This article was originally published by Radio Free Europe/Radio Liberty and is reprinted with permission.
Iran says it will not engage in negotiations with the United States at the planned talks in Vienna next week on reviving the 2015 nuclear deal between Tehran and global powers.
“We will not talk directly or indirectly with the United States in Vienna,” Deputy Foreign Minister Abbas Araqchi said on April 4, denying reports that indirect negotiations would take place between the two countries.
“Iran’s policy in this regard is clear and simple: the United States must return to the Vienna nuclear agreement, fulfil the deal in accordance with the treaty, and lift sanctions against Iran,” said Araqchi, who heads the Iranian delegation.
On April 3, Iran’s Foreign Ministry rejected any “step-by-step” lifting of sanctions imposed against it, saying “the definitive policy of Iran is the lifting of all U.S. sanctions.”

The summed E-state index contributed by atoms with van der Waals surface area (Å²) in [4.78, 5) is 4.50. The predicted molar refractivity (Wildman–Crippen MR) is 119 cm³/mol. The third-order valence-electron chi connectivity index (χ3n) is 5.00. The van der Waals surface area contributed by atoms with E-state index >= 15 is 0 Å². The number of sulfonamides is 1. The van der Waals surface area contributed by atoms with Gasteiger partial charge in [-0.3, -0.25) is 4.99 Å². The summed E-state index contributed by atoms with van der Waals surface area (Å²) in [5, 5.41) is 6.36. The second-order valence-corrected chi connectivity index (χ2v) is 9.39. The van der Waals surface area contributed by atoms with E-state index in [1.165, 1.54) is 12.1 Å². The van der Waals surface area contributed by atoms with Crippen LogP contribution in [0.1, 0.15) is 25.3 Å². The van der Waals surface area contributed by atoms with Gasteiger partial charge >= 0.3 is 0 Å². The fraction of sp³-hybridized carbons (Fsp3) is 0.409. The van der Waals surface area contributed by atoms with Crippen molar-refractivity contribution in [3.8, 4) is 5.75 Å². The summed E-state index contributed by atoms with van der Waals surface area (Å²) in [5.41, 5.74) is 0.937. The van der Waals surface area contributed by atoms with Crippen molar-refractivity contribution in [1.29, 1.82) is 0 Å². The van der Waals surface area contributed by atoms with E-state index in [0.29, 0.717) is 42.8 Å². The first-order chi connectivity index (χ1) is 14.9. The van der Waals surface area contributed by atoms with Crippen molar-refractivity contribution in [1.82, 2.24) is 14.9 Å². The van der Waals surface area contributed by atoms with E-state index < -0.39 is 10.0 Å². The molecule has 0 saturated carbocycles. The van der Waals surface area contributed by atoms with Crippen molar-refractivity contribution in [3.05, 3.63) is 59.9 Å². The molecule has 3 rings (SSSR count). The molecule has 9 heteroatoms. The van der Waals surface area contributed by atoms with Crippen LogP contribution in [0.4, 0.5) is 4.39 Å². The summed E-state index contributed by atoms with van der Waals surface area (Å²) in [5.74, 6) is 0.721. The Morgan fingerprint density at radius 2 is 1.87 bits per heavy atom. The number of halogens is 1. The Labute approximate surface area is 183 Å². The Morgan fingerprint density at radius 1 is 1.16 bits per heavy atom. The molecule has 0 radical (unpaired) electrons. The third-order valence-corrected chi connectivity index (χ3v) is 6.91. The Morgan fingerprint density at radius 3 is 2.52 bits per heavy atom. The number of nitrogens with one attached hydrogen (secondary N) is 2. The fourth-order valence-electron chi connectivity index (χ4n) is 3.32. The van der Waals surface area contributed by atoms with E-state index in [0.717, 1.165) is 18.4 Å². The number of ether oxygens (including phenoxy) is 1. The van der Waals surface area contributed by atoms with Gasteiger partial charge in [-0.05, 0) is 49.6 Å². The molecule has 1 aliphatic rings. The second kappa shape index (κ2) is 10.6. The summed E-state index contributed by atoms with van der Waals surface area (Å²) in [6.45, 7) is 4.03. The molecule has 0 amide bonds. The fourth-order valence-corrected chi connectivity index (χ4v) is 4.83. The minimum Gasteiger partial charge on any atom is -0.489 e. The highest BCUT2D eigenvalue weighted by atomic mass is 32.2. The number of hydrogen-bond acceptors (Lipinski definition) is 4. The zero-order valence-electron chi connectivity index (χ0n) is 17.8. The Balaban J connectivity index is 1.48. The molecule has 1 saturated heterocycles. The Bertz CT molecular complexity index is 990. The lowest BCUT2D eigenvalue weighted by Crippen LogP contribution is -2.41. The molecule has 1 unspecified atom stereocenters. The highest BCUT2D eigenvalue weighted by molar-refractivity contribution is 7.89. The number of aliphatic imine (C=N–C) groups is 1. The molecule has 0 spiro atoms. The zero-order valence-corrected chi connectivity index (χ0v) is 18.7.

Diplomats from Britain, China, France, Germany, Russia, and Iran will take part in the EU-brokered talks in Vienna on April 6. The six countries have remained in the accord, known as the Joint Comprehensive Plan of Action, which bound Iran to nuclear restrictions in return for relief from U.S. and international sanctions.
The United States unilaterally pulled out of the nuclear agreement in 2018 under former President Donald Trump, who reimposed crippling economic sanctions on Tehran.
Iran reacted by gradually reducing its commitments under the deal, including higher uranium enrichment.
U.S. President Joe Biden has signaled his readiness to revive the accord, but his administration says Iran must first return to its nuclear commitments.